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While the U.S. Federal Reserve has begun to reverse its easy money policies, other central banks around the world increasingly see such policies as an economic elixir.
And that will serve as fuel for the world's stock markets, Money Morning Chief Investment Strategist Keith Fitz-Gerald said in an appearance on CNBC's "Street Signs" program.
"The Fed has led the way, and the BOJ [Bank of Japan] and the ECB [European Central Bank] have no choice but to follow in its footsteps," said Fitz-Gerald, a seasoned market analyst with 33 years of experience. "That's going to unleash a fresh round of opportunity."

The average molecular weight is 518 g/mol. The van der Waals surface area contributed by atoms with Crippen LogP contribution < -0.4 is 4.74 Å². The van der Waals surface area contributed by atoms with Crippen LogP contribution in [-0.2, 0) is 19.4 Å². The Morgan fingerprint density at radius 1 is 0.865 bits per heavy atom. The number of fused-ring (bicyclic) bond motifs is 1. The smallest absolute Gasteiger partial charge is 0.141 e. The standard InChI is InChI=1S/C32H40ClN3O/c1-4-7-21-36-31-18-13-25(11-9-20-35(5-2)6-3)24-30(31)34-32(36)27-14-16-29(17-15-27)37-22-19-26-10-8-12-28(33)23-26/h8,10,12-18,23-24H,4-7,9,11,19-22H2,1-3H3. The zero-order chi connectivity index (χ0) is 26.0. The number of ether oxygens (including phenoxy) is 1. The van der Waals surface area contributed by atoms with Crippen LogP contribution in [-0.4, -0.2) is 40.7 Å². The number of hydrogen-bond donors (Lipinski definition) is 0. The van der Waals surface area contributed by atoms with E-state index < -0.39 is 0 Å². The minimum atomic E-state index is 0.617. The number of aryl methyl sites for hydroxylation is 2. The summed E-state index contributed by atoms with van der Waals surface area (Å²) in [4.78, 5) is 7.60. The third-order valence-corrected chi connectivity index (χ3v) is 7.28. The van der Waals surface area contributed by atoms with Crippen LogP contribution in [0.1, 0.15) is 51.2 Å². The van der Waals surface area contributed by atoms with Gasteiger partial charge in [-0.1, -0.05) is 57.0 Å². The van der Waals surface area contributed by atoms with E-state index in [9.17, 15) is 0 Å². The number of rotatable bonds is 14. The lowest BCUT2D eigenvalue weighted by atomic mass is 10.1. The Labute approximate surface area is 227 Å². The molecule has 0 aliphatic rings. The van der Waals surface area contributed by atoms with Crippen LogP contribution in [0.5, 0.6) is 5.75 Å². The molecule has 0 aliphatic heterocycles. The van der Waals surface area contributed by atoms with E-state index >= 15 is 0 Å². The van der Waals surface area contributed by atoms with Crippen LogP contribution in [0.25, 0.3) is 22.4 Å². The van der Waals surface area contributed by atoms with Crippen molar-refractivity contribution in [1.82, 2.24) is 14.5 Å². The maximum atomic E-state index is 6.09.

Easy money policies appeal to governments because they pump money into the economy. They also make imports more expensive and exports cheaper because they lower a currency's value versus other currencies.
But as more central banks start using the same policies, the advantage is lost. That makes them ramp up the easing even more.
"It's kind of a race to the bottom," Fitz-Gerald said. "The policy is more like 'what can you do to your neighbor and get away with it.' "
As central banks compete with each other in liquidity pumping, stock markets will reap the benefit.
To find out how investors can profit from this situation, watch the following Fitz-Gerald interview.
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